Gun stores across Connecticut were packed Wednesday in anticipation of new gun control laws going into immediate effect.
"We saw that the gun shops were absolutely flooded with people," said Jake McGuigan of National Shooting Sports Foundation.
One of those stores was Newington Gun Exchange, which saw a steady stream of customers, including police officers and troopers.
"I don't agree with them, but I made my moves today to overcome that," said Sal Paladino of Danbury.
Hoffman's and BMG Guns and Ammo on the Berlin Turnpike in Newington were crowded with long lines of gun owners.
"Because today will be the last day I can purchase one," Paladino said about buying a Colt AR-15, which he said is for target shooting on weekends.
Timothy McFee left Hoffman's on Wednesday with a new SR40, which is a handgun.
"I know they're coming in with some tough new laws, so I wanted to get it out of the way before I have to go through all the paperwork etc.," he said. "Got something small, don't really carry big guns at all."
Hundreds gathered at the state Capitol in Hartford Wednesday to let lawmakers know they were not happy with the proposed legislation.
"I believe the law-abiding gun owners in this state are being stigmatized," said Vietnam veteran Douglas Porschen.
Early Wednesday morning, people, mostly gun owners, boarded buses at the parking lot outside Cabella's sporting goods in East Hartford and headed to Hartford.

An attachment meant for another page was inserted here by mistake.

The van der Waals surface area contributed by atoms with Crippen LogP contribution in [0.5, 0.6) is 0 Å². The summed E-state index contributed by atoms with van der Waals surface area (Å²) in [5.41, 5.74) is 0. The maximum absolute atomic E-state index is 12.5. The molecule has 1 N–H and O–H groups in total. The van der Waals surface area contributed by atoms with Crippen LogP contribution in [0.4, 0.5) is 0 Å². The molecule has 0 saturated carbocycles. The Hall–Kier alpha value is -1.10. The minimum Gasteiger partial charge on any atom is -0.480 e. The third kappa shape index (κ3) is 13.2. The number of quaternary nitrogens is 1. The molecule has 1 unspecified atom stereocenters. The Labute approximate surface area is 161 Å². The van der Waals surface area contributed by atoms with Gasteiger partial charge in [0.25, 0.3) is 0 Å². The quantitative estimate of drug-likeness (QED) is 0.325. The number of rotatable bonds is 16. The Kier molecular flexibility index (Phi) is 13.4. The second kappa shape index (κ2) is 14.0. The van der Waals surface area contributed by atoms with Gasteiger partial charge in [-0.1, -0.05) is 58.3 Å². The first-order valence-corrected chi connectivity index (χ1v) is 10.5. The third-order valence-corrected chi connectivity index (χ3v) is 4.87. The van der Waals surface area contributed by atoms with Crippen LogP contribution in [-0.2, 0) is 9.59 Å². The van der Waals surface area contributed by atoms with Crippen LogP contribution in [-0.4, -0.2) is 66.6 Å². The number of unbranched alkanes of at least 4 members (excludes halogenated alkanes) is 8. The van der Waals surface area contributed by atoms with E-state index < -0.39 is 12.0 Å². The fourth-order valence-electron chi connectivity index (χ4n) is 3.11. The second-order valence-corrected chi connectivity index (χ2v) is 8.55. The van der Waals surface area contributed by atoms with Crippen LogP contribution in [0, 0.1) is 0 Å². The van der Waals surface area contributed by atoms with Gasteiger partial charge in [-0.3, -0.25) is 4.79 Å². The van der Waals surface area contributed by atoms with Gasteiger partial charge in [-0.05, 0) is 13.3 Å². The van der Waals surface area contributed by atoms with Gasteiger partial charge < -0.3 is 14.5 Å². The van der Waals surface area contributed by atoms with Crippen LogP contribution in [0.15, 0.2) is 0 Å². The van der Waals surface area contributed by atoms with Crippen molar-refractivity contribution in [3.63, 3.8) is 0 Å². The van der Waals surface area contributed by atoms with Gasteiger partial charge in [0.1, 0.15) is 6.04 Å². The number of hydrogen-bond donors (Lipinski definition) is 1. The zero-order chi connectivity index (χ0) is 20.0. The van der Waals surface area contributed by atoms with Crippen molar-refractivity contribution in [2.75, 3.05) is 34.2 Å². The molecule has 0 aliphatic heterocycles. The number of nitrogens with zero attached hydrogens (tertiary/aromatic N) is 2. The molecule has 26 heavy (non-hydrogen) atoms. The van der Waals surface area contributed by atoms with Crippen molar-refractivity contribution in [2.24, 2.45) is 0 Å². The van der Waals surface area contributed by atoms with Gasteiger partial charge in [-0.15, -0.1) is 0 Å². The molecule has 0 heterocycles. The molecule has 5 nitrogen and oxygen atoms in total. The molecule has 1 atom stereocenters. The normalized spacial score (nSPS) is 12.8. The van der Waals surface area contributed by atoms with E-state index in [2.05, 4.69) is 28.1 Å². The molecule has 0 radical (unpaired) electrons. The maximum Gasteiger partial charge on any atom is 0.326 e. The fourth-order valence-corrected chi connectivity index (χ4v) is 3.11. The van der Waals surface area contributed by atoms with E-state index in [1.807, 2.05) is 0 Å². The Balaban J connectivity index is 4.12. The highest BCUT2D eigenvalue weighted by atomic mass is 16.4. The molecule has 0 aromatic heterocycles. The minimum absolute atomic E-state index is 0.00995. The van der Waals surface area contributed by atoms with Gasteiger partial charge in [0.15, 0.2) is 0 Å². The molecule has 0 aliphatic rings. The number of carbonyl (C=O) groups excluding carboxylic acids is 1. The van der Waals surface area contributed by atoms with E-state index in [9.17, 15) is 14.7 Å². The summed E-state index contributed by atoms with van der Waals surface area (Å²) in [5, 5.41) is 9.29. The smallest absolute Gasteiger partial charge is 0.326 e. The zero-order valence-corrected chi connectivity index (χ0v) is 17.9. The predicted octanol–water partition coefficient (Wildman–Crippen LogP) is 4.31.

"It's unconstitutional," said Joshua Go of Montville. "This state is having me consider leaving because my Second Amendment rights are being infringed upon."
The Second Amendment supporters were armed with handmade signs to speak in favor of their right to bear arms.
"It's the beginning of the fight and it's ridiculous," said Robert Allen of Stratford. "This isn't going to stop criminals from doing what they do."
The gun rights advocates stood united both inside and out of the Capitol as lawmakers debated over "arguably the most comprehensive package in the country" in response to the Newtown tragedy where 20 children and six adults were shot and killed at Sandy Hook Elementary School on Dec. 14.
"We're taking a hit for a very tragic situation," Porschen said. "And the governor and many in the legislature don't give a darn. They're ramming this down our throats."
Allen told Eyewitness News that two of his friends and his baby brother were murdered by men who should not have had access to guns.
"The guy that shot him had an illegally obtained gun because the guy was a felon, do you think any of these laws here will stop this? Wrong answer," Allen said. "They're totally useless, quote me in full."
Extra members of the Connecticut State Capitol Police helped keep the crowds under control.
Gun manufacturers made their presence felt and told Eyewitness News that they are worried about the impact that the new legislative measures could have on their businesses.
Jonathan Scalise of Ammunition Storage Components in New Britain said he was contacted by four employees Wednesday asking if they would still have jobs Thursday.
"I couldn't tell them," he said.
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